SPRING BAY—An appeal of the Waukesha, Wisconsin water diversion from Lake Michigan has been denied. The Great Lakes Compact Council (made up of representatives from all eight Great Lakes states) unanimously voted earlier this month not to reopen discussion to modify the approval it gave the diversion last year. As has been reported previously, under the plan Waukesha will be able to divert an average of 8.2 billion gallons of Lake Michigan water per day and return treated wastewater to the lake via the Root River.
“You’re kidding me,” stated Mike Wilton, of Algonquin Eco Watch, a resident of Spring Bay late last week to the news. “The first thing I can say is that the treated water they (Waukesha) will be returning to Lake Michigan will not be as pure as (the water) they originally received.”
“The second thing is that they won’t be returning as much water as they are going to be drawing out of the lake (Lake Michigan); I can guarantee it will be less and it will put more pressure on the lake and all of the Great Lakes in time,” said Mr. Wilton. “The other thing they are doing by taking this water is setting a precedent for other communities all over the Great Lakes looking at the same kind of water diversion in the future—there was a legal contract in place that this type of thing would not take place.”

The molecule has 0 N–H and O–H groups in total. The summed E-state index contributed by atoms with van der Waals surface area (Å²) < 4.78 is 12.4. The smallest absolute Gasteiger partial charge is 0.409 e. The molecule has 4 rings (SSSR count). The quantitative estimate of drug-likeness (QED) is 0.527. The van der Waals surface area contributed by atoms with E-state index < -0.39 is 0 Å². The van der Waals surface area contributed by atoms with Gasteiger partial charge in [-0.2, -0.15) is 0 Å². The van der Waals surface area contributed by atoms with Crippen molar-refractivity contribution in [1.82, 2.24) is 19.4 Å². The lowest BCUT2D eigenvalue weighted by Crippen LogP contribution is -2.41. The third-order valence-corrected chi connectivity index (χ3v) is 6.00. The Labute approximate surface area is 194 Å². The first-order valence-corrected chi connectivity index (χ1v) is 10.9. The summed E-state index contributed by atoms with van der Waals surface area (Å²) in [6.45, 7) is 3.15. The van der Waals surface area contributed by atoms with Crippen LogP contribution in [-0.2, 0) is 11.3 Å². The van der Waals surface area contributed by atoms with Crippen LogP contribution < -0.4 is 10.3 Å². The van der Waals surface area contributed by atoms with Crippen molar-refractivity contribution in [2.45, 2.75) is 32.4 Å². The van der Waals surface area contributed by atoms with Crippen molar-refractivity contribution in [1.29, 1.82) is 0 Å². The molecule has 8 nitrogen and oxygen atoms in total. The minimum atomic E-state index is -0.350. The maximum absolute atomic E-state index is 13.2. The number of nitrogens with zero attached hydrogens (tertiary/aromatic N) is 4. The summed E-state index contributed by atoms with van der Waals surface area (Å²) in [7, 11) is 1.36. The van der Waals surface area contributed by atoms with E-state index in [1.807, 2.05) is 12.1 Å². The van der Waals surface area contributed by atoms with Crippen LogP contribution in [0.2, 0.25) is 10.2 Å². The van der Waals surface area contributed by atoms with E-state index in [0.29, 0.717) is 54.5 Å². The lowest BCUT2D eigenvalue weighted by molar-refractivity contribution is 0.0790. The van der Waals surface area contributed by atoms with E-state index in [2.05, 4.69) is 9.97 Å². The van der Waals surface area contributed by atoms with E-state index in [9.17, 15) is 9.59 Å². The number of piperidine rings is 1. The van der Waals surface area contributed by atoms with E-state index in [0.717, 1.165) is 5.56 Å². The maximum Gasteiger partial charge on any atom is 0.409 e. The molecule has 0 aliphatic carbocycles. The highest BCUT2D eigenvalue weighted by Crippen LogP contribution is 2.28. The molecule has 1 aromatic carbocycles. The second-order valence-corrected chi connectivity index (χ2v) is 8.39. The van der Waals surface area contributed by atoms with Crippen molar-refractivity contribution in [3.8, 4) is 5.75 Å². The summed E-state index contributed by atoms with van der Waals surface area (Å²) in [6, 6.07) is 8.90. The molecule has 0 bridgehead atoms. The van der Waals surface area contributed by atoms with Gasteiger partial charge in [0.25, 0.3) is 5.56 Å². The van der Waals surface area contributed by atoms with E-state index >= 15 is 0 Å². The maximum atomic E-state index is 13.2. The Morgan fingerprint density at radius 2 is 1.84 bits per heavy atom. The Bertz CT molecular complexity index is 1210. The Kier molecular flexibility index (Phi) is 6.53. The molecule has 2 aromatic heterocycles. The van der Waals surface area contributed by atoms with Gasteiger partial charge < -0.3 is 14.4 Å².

Mr. Wilton explained “the biggest reason they (Waukesha) want to withdraw water is because they have an aquifer which is polluted. They are not treating the problem at the source, so basically they are putting it off to future generations to fix. They already polluted their own water system and have no intentions of cleaning it up.”
Opponents of the diversion have indicated that legal action may be their next step. An attorney for the Great Lakes and St. Lawrence Cities Initiative, which brought forward the appeal, said the group will determine next steps after reviewing the council’s written decision, the Milwaukee Journal Times reported in its April 21, 2017 edition. Attorney Jill Hutchison said in a statement that the Cities Initiative is exploring all options to ensure that the compact’s protections are preserved, including potentially seeking judicial review.